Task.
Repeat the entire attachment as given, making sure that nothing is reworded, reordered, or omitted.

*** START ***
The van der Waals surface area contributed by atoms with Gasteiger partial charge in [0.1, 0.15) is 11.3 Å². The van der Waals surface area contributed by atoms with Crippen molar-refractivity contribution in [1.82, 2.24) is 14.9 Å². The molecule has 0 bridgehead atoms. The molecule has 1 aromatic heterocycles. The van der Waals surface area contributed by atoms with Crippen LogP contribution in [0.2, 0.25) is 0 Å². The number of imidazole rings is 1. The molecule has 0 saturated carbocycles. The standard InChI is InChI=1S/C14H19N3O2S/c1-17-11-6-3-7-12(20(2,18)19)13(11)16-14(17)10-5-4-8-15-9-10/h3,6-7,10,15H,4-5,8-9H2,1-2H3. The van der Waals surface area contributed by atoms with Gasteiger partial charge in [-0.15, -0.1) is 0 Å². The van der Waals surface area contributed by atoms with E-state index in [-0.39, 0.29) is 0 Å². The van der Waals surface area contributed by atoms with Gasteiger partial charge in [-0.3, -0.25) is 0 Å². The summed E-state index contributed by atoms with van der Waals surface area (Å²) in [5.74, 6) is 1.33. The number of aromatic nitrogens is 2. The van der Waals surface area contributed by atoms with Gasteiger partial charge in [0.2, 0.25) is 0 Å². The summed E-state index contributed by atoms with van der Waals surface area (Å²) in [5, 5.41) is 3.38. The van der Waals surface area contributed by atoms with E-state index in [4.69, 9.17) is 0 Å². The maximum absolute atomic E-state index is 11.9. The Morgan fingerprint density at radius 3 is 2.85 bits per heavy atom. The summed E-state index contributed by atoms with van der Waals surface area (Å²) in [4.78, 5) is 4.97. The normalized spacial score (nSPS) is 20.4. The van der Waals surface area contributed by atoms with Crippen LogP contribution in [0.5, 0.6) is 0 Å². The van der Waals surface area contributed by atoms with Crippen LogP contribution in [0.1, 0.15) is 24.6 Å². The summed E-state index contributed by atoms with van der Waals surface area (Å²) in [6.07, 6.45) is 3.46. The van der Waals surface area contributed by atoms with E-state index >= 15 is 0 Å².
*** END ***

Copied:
The van der Waals surface area contributed by atoms with Gasteiger partial charge in [0.1, 0.15) is 11.3 Å². The van der Waals surface area contributed by atoms with Crippen molar-refractivity contribution in [1.82, 2.24) is 14.9 Å². The molecule has 0 bridgehead atoms. The molecule has 1 aromatic heterocycles. The van der Waals surface area contributed by atoms with Crippen LogP contribution in [0.2, 0.25) is 0 Å². The number of imidazole rings is 1. The molecule has 0 saturated carbocycles. The standard InChI is InChI=1S/C14H19N3O2S/c1-17-11-6-3-7-12(20(2,18)19)13(11)16-14(17)10-5-4-8-15-9-10/h3,6-7,10,15H,4-5,8-9H2,1-2H3. The van der Waals surface area contributed by atoms with Gasteiger partial charge in [-0.15, -0.1) is 0 Å². The van der Waals surface area contributed by atoms with E-state index in [-0.39, 0.29) is 0 Å². The van der Waals surface area contributed by atoms with Gasteiger partial charge in [-0.3, -0.25) is 0 Å². The summed E-state index contributed by atoms with van der Waals surface area (Å²) in [5.74, 6) is 1.33. The number of aromatic nitrogens is 2. The van der Waals surface area contributed by atoms with Gasteiger partial charge in [0.2, 0.25) is 0 Å². The summed E-state index contributed by atoms with van der Waals surface area (Å²) in [5, 5.41) is 3.38. The van der Waals surface area contributed by atoms with E-state index in [4.69, 9.17) is 0 Å². The maximum absolute atomic E-state index is 11.9. The Morgan fingerprint density at radius 3 is 2.85 bits per heavy atom. The summed E-state index contributed by atoms with van der Waals surface area (Å²) in [4.78, 5) is 4.97. The normalized spacial score (nSPS) is 20.4. The van der Waals surface area contributed by atoms with Crippen LogP contribution in [0.5, 0.6) is 0 Å². The van der Waals surface area contributed by atoms with Crippen LogP contribution in [0.1, 0.15) is 24.6 Å². The summed E-state index contributed by atoms with van der Waals surface area (Å²) in [6.07, 6.45) is 3.46. The van der Waals surface area contributed by atoms with E-state index >= 15 is 0 Å².